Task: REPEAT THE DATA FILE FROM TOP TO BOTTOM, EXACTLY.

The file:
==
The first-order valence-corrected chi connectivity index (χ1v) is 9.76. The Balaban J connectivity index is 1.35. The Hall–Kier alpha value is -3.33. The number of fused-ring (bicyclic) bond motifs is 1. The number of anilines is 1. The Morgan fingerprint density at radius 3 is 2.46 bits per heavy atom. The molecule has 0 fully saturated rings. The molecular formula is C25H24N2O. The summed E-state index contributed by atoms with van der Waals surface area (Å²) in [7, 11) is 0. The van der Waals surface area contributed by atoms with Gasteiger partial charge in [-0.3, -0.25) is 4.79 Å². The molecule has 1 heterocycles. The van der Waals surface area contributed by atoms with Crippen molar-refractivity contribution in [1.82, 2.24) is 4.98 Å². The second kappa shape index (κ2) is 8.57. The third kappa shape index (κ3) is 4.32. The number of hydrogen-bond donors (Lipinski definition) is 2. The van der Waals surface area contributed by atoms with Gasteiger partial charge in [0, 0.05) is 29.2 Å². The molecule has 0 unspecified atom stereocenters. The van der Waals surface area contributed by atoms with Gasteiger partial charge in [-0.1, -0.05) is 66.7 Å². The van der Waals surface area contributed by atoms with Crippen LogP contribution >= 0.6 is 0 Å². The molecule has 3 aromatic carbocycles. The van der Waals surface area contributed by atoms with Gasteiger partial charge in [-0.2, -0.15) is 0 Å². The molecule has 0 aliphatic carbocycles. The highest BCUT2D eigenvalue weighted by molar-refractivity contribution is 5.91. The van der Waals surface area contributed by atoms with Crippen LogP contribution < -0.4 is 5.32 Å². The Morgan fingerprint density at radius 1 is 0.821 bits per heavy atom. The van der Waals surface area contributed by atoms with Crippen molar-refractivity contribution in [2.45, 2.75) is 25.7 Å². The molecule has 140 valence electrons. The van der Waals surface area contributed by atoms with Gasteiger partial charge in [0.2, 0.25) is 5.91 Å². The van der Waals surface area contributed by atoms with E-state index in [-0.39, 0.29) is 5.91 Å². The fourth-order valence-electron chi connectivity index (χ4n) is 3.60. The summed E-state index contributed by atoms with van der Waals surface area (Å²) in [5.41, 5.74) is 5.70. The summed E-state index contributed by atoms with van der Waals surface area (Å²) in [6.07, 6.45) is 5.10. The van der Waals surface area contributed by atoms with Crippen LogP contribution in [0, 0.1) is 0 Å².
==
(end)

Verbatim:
The first-order valence-corrected chi connectivity index (χ1v) is 9.76. The Balaban J connectivity index is 1.35. The Hall–Kier alpha value is -3.33. The number of fused-ring (bicyclic) bond motifs is 1. The number of anilines is 1. The Morgan fingerprint density at radius 3 is 2.46 bits per heavy atom. The molecule has 0 fully saturated rings. The molecular formula is C25H24N2O. The summed E-state index contributed by atoms with van der Waals surface area (Å²) in [7, 11) is 0. The van der Waals surface area contributed by atoms with Gasteiger partial charge in [-0.3, -0.25) is 4.79 Å². The molecule has 1 heterocycles. The van der Waals surface area contributed by atoms with Crippen molar-refractivity contribution in [1.82, 2.24) is 4.98 Å². The second kappa shape index (κ2) is 8.57. The third kappa shape index (κ3) is 4.32. The number of hydrogen-bond donors (Lipinski definition) is 2. The van der Waals surface area contributed by atoms with Gasteiger partial charge in [0, 0.05) is 29.2 Å². The molecule has 0 unspecified atom stereocenters. The van der Waals surface area contributed by atoms with Gasteiger partial charge in [-0.1, -0.05) is 66.7 Å². The van der Waals surface area contributed by atoms with Crippen LogP contribution >= 0.6 is 0 Å². The molecule has 3 aromatic carbocycles. The van der Waals surface area contributed by atoms with Gasteiger partial charge in [-0.2, -0.15) is 0 Å². The molecule has 0 aliphatic carbocycles. The highest BCUT2D eigenvalue weighted by molar-refractivity contribution is 5.91. The van der Waals surface area contributed by atoms with Crippen LogP contribution < -0.4 is 5.32 Å². The Morgan fingerprint density at radius 1 is 0.821 bits per heavy atom. The van der Waals surface area contributed by atoms with Crippen molar-refractivity contribution in [2.45, 2.75) is 25.7 Å². The molecule has 140 valence electrons. The van der Waals surface area contributed by atoms with Gasteiger partial charge in [0.2, 0.25) is 5.91 Å². The van der Waals surface area contributed by atoms with E-state index in [-0.39, 0.29) is 5.91 Å². The fourth-order valence-electron chi connectivity index (χ4n) is 3.60. The summed E-state index contributed by atoms with van der Waals surface area (Å²) in [5.41, 5.74) is 5.70. The summed E-state index contributed by atoms with van der Waals surface area (Å²) in [6.07, 6.45) is 5.10. The van der Waals surface area contributed by atoms with Crippen LogP contribution in [0, 0.1) is 0 Å².